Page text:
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Birders love exotic species, but it’s everyday birds that get people talking

When we post photos on Facebook, as we try to do every couple of days, we learn all kinds of things from the thousands of readers following our Flying Lessons page. Some tell birding stories. Others share photos. Together, they let us know which species they like best. Raptors are ...
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One magical night: A chance encounter with three baby owls

Trying out an owlish stare. They were just weeks from leaving the nest for the last time, still learning to fly, but the trio of fledgling Eastern Screech Owls seemed ready to conquer the woods. Every night at dusk, they’d materialize around our campsite in the hills of Virginia and ...
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What’s this bird? How a drab little guy stumped the experts

When you upload a bird photo to the terrific Facebook group called “What’s This Bird?” you tend to get an identification back in a matter of seconds. A few nights ago, however, something was wrong. I like to count how long it takes for my mystery bird to be pegged, ...
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Audubon honors magnificent bird photography worthy of a museum

The grand prize winner was taken by Kathrin Swoboda of Vienna, Va. See the gallery below for photo details. The grand prize winner of the 2019 Audubon Photography Awards captures a Red-winged Blackbird in a scene that would be at home on the wall of an art museum. The most ...
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A ray of sunshine, the Goldfinch takes center stage

The American Goldfinch is a symbol of summer. Impossibly yellow in May, June and July, they stand out like flashes of sunlight flitting across meadows, farmlands and treetops. Then as the summer ends, the intriguing cycle of nature begins. Like a debutante with a closet full of clothes, the Goldfinch ...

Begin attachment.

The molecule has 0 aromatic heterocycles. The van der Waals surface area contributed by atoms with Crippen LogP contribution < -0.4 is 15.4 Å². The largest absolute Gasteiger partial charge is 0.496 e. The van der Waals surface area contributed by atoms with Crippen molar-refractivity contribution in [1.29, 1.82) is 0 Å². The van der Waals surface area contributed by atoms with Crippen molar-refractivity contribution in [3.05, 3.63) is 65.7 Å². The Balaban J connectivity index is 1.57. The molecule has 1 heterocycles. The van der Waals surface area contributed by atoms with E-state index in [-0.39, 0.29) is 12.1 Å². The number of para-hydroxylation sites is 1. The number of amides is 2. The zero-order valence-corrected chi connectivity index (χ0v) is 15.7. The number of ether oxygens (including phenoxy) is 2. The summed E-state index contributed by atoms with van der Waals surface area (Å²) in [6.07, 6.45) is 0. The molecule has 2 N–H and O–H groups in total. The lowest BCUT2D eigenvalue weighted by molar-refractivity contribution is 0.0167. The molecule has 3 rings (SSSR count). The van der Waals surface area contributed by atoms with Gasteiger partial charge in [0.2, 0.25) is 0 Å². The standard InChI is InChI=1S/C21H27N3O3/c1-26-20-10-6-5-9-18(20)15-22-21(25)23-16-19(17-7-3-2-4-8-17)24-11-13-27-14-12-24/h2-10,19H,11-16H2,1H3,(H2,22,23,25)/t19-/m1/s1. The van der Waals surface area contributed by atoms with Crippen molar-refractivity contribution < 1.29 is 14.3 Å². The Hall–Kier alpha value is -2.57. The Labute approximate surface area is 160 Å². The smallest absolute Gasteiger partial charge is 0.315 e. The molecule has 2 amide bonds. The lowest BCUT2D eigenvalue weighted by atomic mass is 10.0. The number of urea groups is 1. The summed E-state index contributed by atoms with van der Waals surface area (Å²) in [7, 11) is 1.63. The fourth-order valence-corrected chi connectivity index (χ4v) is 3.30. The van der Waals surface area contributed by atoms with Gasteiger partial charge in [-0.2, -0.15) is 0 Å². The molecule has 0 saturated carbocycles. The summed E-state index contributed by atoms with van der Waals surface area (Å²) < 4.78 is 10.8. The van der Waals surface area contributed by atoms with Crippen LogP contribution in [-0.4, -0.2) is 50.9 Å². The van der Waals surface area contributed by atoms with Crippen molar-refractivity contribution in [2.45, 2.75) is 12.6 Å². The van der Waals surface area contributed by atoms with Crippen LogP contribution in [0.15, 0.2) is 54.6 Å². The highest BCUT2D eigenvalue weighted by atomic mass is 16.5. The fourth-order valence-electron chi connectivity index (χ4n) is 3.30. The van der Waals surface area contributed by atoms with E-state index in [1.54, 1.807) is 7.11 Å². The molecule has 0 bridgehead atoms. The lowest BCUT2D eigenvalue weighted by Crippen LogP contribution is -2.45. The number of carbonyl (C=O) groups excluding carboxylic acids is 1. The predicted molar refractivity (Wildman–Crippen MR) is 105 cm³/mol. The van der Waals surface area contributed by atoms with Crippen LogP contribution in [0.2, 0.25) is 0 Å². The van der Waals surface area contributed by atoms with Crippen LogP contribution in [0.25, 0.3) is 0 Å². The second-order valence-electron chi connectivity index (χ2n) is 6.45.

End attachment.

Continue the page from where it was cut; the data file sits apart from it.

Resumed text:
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The hidden miracle of summer: Here comes a new feathered generation

Early one morning on a bird walk in Cape May, N.J., our guide was excited to show us something exquisite: A tiny and all but hidden nest of a Ruby-throated Hummingbird. Ruby-throated Hummingbird sitting on a nest woven into a tree branch We walked in utter silence, single file, through ...
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How a Waxwing woos a mate: A story with a surprise ending

Two Cedar Waxwings materialized above the wildlife park in Northern Virginia and pirouetted into an aerial ballet. They rose and fell, circled high above the lake, then swooped down close to the ground. They pulled all this off in precise formation like two tiny jets on military maneuvers. And then ...
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The day I learned birding etiquette: Or how to mind your manners on the trail

In our early days on the trail, it took a while to realize that birding has its own, largely un-communicated set of dos and don’ts. I’ll never forget the morning we pulled into a nature preserve parking lot alongside a group of folks wearing khaki vests and putting away cannon-sized ...
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Magnificent photography fuels a campaign to save the Earth’s rarest eagle

Toward the end of the full-length documentary “Bird of Prey” about the quest to save the Great Philippine Eagle, a chick followed from birth to adulthood takes off for its first flight and slowly soars high above the jungle. A Philippine Eagle soars over the jungle. Photo by Neil Rettig ...
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Spoonbills flee South Florida’s troubles. But what about the others?

One of the biggest questions hanging over the birding world is what will the rapid changes in the environment mean for various species. In a piece in The Miami Herald running this weekend, we return to a topic from a few months ago and try to go much deeper into ...